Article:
Joseph Butler Society
John Schellenberg (Mount St Vincent): 'Christian Hiddenness'
Thursday, 8:30 to 10 pm, Oriel College.
For further details please see: josephbutlersociety.weebly.com
The Oxford University Student Conference on Spinoza
Pembroke College is hosting the inaugural Oxford University Student Conference on Spinoza in association with the Oxford University Philosophy Society and the British Society for the History of Philosophy – a conference to honour and explore the myriad ways in which Spinoza has contributed to, and continues to contribute to, the history of philosophy.
Professor Clare Carlisle (KCL) is delivering a keynote address entitled 'Why Spinoza? And why now?' and Professor Susan James (Birkbeck) will discuss 'Spinoza on Poetry and Imagination'
This will take place on Thursday of Week 3 (11th May) in the Harold Lee Room at Pembroke from 9am-5pm.
There will be a number of student speakers from far and wide presenting papers, as well as a roundtable discussion. The conference is open to all, and registration is not required. More information about the conference can be found here. A free lunch is also included for those who fill in this form.
John Coggon (Chair in Law, University of Bristol Law School): 'When the Health of the People was the Highest Law: Have Coronavirus Restrictions Damaged the Authority of Laws for the Public’s Health?'
Respondent: Alberto Giubilini
Thursday 11 May 2023 between 3pm to 4.30pm
Oxford Uehiro Centre for Practical Ethics, Suite 1, Littlegate House, 16-17 St Ebbe’s Street, Oxford, OX1 1PT, (Buzzer no. 1)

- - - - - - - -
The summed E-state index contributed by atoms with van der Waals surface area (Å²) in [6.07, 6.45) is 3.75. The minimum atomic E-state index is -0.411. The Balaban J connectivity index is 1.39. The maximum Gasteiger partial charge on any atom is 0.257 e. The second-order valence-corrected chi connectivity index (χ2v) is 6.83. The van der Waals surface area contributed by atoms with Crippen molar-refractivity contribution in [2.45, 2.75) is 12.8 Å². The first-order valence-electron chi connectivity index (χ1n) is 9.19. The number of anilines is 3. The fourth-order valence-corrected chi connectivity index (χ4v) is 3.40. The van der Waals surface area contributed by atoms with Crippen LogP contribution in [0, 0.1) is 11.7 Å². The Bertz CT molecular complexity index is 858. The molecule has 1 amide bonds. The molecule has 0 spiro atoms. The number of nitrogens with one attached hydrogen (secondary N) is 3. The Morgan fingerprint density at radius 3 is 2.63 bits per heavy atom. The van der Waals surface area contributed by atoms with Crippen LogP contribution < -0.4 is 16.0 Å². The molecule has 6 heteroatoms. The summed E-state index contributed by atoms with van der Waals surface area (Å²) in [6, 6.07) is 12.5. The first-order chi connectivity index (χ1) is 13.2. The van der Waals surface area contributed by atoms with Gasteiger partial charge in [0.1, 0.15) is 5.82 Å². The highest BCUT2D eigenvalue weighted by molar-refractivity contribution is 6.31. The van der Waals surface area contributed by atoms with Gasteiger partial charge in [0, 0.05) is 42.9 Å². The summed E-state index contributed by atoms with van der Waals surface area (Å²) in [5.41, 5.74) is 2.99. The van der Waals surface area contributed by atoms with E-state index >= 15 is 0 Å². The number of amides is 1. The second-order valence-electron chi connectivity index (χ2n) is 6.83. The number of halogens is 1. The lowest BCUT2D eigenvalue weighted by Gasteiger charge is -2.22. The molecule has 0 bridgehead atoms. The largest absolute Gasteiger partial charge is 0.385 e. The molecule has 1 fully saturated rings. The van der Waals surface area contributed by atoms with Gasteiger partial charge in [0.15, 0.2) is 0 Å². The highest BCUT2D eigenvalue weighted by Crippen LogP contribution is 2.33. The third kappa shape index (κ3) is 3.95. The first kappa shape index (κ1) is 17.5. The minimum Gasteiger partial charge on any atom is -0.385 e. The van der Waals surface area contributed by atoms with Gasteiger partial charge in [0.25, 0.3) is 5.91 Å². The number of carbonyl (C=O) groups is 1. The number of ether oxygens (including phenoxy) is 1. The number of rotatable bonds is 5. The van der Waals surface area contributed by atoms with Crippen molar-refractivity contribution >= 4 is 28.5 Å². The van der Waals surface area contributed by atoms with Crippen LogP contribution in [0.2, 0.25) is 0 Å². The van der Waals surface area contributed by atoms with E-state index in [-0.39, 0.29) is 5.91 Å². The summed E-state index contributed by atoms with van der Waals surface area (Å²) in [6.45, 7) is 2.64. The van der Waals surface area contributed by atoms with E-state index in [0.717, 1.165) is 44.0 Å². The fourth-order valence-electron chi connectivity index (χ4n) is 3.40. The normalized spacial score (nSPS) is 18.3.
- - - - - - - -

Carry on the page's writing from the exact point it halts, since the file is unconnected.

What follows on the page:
Cicero’s maxim salus populi suprema lex est—the health of the people is the highest law—has long held a fascinating and influential place within law and politics, not least given its prominence within John Locke’s Second Treatise on Government. It is also a maxim, sometimes a mantra, that is frequently found within works in public health ethics; a necessarily political field of applied philosophy. The maxim itself contains various points of inherent contestability. These include questions regarding the proper, or best, meaning of ‘salus’. And they include questions regarding the basis and scope of legitimate state action; amongst others, in relation to government intervention that is not based on a positive legal power, or that involves a breach of the law. In this paper, I explore the ideas that emanate from debates on the meaning and legitimate scope of salus populi suprema lex est both against normative and practical understandings of authority. Recognising and relating the discussion to critical discourses regarding the UK government’s legal and policy responses to the coronavirus pandemic, my central concern is to look at the nature of authority of public health laws outside of emergency situations. This includes analysis of approaches to public health law scholarship and practice leading up to the time of the pandemic, as well as appraisals of how the (implied) use of law in response to coronavirus demands open appraisals of the authority claimed then and since of public health laws. The situation demands attention, as the literature well shows, to basic trust in government and fundamental legal principles, such as legality and the rule of law. But it also invites consideration of the merits (or otherwise) of sector-based legislation for questions that reach fundamentally across policies, and of the place of health against devolution arrangements. Legal scholars working in public health must face head on the challenge of addressing where basic legal principles sit within broader structures of principle and power, with open understanding of the consequences of this for the very idea and authority of law itself.